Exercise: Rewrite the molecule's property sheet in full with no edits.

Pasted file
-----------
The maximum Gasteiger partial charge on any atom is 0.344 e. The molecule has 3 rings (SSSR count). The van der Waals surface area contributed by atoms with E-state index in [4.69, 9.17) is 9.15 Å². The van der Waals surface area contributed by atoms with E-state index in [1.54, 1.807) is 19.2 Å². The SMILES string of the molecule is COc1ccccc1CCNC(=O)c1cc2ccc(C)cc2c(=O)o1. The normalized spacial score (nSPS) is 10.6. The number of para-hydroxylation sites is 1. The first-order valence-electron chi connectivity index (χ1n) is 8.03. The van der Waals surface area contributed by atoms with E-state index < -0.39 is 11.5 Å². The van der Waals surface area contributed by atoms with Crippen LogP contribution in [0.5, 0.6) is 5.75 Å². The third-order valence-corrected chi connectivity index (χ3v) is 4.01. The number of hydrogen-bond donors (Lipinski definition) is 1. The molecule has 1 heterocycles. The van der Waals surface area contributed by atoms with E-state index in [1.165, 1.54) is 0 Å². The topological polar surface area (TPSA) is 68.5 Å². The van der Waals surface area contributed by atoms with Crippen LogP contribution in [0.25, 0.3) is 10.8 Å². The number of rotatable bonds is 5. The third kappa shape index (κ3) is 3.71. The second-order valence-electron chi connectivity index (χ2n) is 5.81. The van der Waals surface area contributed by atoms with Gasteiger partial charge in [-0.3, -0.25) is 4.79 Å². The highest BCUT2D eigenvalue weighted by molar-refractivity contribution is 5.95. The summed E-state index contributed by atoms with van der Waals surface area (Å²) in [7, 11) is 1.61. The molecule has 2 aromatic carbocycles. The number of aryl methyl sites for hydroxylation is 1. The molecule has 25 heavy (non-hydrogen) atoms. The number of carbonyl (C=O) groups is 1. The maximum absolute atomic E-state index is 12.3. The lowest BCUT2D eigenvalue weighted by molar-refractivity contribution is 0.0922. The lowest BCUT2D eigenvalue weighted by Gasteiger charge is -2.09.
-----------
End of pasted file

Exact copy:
The maximum Gasteiger partial charge on any atom is 0.344 e. The molecule has 3 rings (SSSR count). The van der Waals surface area contributed by atoms with E-state index in [4.69, 9.17) is 9.15 Å². The van der Waals surface area contributed by atoms with E-state index in [1.54, 1.807) is 19.2 Å². The SMILES string of the molecule is COc1ccccc1CCNC(=O)c1cc2ccc(C)cc2c(=O)o1. The normalized spacial score (nSPS) is 10.6. The number of para-hydroxylation sites is 1. The first-order valence-electron chi connectivity index (χ1n) is 8.03. The van der Waals surface area contributed by atoms with E-state index < -0.39 is 11.5 Å². The van der Waals surface area contributed by atoms with Crippen LogP contribution in [0.5, 0.6) is 5.75 Å². The third-order valence-corrected chi connectivity index (χ3v) is 4.01. The number of hydrogen-bond donors (Lipinski definition) is 1. The molecule has 1 heterocycles. The van der Waals surface area contributed by atoms with E-state index in [1.165, 1.54) is 0 Å². The topological polar surface area (TPSA) is 68.5 Å². The van der Waals surface area contributed by atoms with Crippen LogP contribution in [0.25, 0.3) is 10.8 Å². The number of rotatable bonds is 5. The third kappa shape index (κ3) is 3.71. The second-order valence-electron chi connectivity index (χ2n) is 5.81. The van der Waals surface area contributed by atoms with Gasteiger partial charge in [-0.3, -0.25) is 4.79 Å². The highest BCUT2D eigenvalue weighted by molar-refractivity contribution is 5.95. The summed E-state index contributed by atoms with van der Waals surface area (Å²) in [7, 11) is 1.61. The molecule has 2 aromatic carbocycles. The number of aryl methyl sites for hydroxylation is 1. The molecule has 25 heavy (non-hydrogen) atoms. The number of carbonyl (C=O) groups is 1. The maximum absolute atomic E-state index is 12.3. The lowest BCUT2D eigenvalue weighted by molar-refractivity contribution is 0.0922. The lowest BCUT2D eigenvalue weighted by Gasteiger charge is -2.09.